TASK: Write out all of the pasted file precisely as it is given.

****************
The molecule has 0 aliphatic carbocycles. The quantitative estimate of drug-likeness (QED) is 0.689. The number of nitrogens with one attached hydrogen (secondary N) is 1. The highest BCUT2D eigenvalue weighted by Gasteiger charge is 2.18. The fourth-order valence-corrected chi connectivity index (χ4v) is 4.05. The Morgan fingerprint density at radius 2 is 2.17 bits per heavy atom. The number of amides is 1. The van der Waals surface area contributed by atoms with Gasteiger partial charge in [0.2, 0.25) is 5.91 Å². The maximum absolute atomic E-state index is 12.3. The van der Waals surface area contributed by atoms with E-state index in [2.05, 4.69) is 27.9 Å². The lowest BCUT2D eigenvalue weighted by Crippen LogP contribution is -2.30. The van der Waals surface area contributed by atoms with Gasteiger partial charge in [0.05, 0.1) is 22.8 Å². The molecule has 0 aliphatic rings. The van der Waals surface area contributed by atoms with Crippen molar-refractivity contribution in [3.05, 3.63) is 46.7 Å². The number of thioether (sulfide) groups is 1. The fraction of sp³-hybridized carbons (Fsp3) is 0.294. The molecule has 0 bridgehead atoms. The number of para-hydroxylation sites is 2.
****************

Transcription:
The molecule has 0 aliphatic carbocycles. The quantitative estimate of drug-likeness (QED) is 0.689. The number of nitrogens with one attached hydrogen (secondary N) is 1. The highest BCUT2D eigenvalue weighted by Gasteiger charge is 2.18. The fourth-order valence-corrected chi connectivity index (χ4v) is 4.05. The Morgan fingerprint density at radius 2 is 2.17 bits per heavy atom. The number of amides is 1. The van der Waals surface area contributed by atoms with Gasteiger partial charge in [0.2, 0.25) is 5.91 Å². The maximum absolute atomic E-state index is 12.3. The van der Waals surface area contributed by atoms with E-state index in [2.05, 4.69) is 27.9 Å². The lowest BCUT2D eigenvalue weighted by Crippen LogP contribution is -2.30. The van der Waals surface area contributed by atoms with Gasteiger partial charge in [0.05, 0.1) is 22.8 Å². The molecule has 0 aliphatic rings. The van der Waals surface area contributed by atoms with Crippen molar-refractivity contribution in [3.05, 3.63) is 46.7 Å². The number of thioether (sulfide) groups is 1. The fraction of sp³-hybridized carbons (Fsp3) is 0.294. The molecule has 0 bridgehead atoms. The number of para-hydroxylation sites is 2.